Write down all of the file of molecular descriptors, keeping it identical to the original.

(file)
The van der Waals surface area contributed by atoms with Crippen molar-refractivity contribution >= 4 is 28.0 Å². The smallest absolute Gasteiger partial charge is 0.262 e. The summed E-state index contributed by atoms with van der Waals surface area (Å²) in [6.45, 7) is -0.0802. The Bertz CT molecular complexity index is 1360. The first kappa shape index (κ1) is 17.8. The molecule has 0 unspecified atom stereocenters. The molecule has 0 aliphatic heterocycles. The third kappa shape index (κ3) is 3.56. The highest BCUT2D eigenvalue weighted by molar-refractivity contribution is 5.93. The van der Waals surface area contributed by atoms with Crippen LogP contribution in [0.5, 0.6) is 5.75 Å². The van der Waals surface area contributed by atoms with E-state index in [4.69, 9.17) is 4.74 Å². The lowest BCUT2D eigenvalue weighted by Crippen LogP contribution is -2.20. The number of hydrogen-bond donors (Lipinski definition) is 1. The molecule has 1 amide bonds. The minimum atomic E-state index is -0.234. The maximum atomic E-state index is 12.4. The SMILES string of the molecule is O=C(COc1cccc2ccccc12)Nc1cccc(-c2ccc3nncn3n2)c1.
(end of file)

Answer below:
The van der Waals surface area contributed by atoms with Crippen molar-refractivity contribution >= 4 is 28.0 Å². The smallest absolute Gasteiger partial charge is 0.262 e. The summed E-state index contributed by atoms with van der Waals surface area (Å²) in [6.45, 7) is -0.0802. The Bertz CT molecular complexity index is 1360. The first kappa shape index (κ1) is 17.8. The molecule has 0 unspecified atom stereocenters. The molecule has 0 aliphatic heterocycles. The third kappa shape index (κ3) is 3.56. The highest BCUT2D eigenvalue weighted by molar-refractivity contribution is 5.93. The van der Waals surface area contributed by atoms with Crippen LogP contribution in [0.5, 0.6) is 5.75 Å². The van der Waals surface area contributed by atoms with E-state index in [4.69, 9.17) is 4.74 Å². The lowest BCUT2D eigenvalue weighted by Crippen LogP contribution is -2.20. The number of hydrogen-bond donors (Lipinski definition) is 1. The molecule has 1 amide bonds. The minimum atomic E-state index is -0.234. The maximum atomic E-state index is 12.4. The SMILES string of the molecule is O=C(COc1cccc2ccccc12)Nc1cccc(-c2ccc3nncn3n2)c1.